And we were confronted with graphic evidence of the Economic value of this trade in one of the warehouses where the whisky was left to mature for at least ten years in old sherry and bourbon casks. Some of the barrels contained whisky that was over 35 years old and which when bottled would be sold for nearly £1000 a bottle! Put another way, each one of the small line of barrels containing this older whisky would sell for about £200,000.
Whilst our heads spun at the thought of monetary value of so much whisky - (the warehouse was about 15 feet high or so and stacked to the rafters and back into the murky depths with barrels) – our heads were also probably spinning for another reason. For, over a ten year period we were told , about 20% of the whisky evaporated from the barrels through the oak. Our tour guide told us that this was called ‘The Angels Share’ and they were more than happy for the angels to have it. I found this at once a charming and liberating thought – just happy to let it go. This attitude seemed to me to epitomize a certain easy freedom amongst the people of those remote parts I had noticed before. But easy freedom was not on everyone’s mind . . .
Just at the end of the tour one of the American guests asked, ‘With all this whisky lying in here, what do you do for security?’ The guide laughed 'Ah! the whole place is covered night and day by security cameras and plain clothed security are mingling with you right now'. He said it light heartedly for it plainly wasn’t true. The doors were wide open and there wasn’t a camera in sight. He then went ‘well the place is very remote, few people live here, I guess anything suspicious would be seen and of course, the angels get their share’
Well of course folk laughed at this idea of a sort of heavenly protection racket – but I must admit I found it rather a beautiful idea – for it seemed to me that it spoke to the very heart of Life and Abundant Life at that. That Life is all Gift and Giving, that true life is found in mutual exchange. The angels no doubt rejoice in the freedom of these people and their easy approach to security and are thus happy to keep an eye on the place, shrouding it in fog or gales on the odd occasion something nefarious is afoot. The distillers are genuinely happy to let the angels have their share – there seemed to be none of the talk of ‘research into ways to minimize losses’ which seems to characterize most if not all business practices today. None of that tight and anxious clinging onto what we have. Just an easy freedom, easy go and easy come. It was a beautiful lesson.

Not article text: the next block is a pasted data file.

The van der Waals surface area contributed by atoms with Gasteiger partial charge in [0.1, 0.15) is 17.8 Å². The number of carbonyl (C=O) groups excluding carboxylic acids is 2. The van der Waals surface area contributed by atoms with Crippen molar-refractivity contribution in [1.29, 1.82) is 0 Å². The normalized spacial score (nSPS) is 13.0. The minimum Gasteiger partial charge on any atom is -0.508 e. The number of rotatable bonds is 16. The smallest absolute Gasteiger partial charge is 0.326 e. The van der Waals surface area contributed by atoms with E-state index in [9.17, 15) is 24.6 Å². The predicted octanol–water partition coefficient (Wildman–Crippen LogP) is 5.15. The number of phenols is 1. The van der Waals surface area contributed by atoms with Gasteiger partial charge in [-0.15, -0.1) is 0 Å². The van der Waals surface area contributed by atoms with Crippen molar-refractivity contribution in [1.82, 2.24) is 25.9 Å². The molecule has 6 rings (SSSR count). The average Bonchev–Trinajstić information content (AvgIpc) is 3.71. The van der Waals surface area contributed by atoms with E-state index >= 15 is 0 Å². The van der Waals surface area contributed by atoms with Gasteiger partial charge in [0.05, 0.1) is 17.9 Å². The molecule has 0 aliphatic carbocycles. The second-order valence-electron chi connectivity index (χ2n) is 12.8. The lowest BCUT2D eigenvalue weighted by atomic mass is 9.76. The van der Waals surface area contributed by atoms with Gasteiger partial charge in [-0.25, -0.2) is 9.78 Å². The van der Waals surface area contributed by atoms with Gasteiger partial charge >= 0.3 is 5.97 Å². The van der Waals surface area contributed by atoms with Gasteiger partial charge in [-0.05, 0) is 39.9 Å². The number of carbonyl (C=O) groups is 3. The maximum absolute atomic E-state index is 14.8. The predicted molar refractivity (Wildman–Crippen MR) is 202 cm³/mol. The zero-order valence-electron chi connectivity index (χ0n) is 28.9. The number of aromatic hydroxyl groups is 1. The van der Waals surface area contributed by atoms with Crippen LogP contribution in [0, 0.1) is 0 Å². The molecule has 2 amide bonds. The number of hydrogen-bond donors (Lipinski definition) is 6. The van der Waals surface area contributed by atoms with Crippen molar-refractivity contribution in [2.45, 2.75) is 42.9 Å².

For in letting our barriers down, our fears about security, we are able both to give and receive – in other words to be truly free. This freedom is seen in Jesus who richly enjoys life and then lays it down only for life in abundance to pour forth. He who taught us ‘Give, and it will be given to you. A good measure, pressed down, shaken together and running over, will be poured into your lap. For with the measure you use, it will be measured to you.’ showed us the Way in his own life. The good folk of this distillery seemed to have heard his words and joined that angelic dance of mutual Giving - the dance we know as Love.